Lightning to electricity
- Jul 21, 2022 10:55 am GMT
A recent pop-science outlet podcast suggested that the world could be powered purely by lightning, and each building could capture enough energy from lightning to provide all the power you need.
Reality check –
Yes, there is 1 million joules in a lightning bolt or about ¼ of a kilowatt-hour.
Yes, there are 40 million lightning strikes per year in the US.
Yes, approximately 1 in 5 lightning bolts actually turn into strikes.
Given these numbers – the total energy in lightning in the US is about 55 gigawatt-hours.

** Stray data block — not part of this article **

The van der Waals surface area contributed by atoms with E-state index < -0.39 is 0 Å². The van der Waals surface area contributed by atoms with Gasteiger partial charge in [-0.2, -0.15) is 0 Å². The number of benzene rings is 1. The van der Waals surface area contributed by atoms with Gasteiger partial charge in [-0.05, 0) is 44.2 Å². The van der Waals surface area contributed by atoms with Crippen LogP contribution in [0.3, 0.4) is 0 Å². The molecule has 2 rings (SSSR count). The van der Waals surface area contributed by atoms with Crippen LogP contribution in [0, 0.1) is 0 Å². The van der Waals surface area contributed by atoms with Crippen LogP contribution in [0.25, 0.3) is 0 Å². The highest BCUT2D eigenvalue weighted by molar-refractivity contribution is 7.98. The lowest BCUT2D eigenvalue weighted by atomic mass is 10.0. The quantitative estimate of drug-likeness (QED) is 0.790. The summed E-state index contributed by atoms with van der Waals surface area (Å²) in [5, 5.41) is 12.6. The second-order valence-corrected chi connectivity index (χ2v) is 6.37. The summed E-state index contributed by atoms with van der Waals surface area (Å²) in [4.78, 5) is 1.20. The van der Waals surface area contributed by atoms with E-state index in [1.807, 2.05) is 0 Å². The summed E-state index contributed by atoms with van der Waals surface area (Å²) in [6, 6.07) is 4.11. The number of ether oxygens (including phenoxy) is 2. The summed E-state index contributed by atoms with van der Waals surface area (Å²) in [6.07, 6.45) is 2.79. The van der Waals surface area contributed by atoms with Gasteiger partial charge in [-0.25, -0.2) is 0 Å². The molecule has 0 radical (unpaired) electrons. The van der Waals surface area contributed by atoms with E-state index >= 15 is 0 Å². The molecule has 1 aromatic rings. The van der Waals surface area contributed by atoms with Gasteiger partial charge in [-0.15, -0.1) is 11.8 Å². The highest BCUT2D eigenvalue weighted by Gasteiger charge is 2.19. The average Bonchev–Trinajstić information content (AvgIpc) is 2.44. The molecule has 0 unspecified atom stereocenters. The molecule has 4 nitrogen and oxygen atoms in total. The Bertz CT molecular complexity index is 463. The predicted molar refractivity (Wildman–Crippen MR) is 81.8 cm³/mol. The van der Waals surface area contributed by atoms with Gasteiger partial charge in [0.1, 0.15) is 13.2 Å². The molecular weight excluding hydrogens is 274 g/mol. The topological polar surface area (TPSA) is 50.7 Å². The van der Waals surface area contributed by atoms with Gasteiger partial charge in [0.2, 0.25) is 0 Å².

The US uses over 4 million gigawatt hours.
So can lightning really power the US economy?
Please look at the physics and math behind the claims before you repeat them!
Two other current memes that are running around:
1. We can beam power wirelessly to everyone, no transmission, no distribution systems required.
2. We can speed up electricity [change from 60 Hz to 6,000 Hz] and move 1,000 times the electricity across the existing grid.
The initial articles are both ideas have been roundly dismissed (with math and physics) but the pop-science people are reposting these ideas in less technical forums and gaining followers who what to believe this is true.
"True believers always win over physics, because they don't have to prove anything to the masses."
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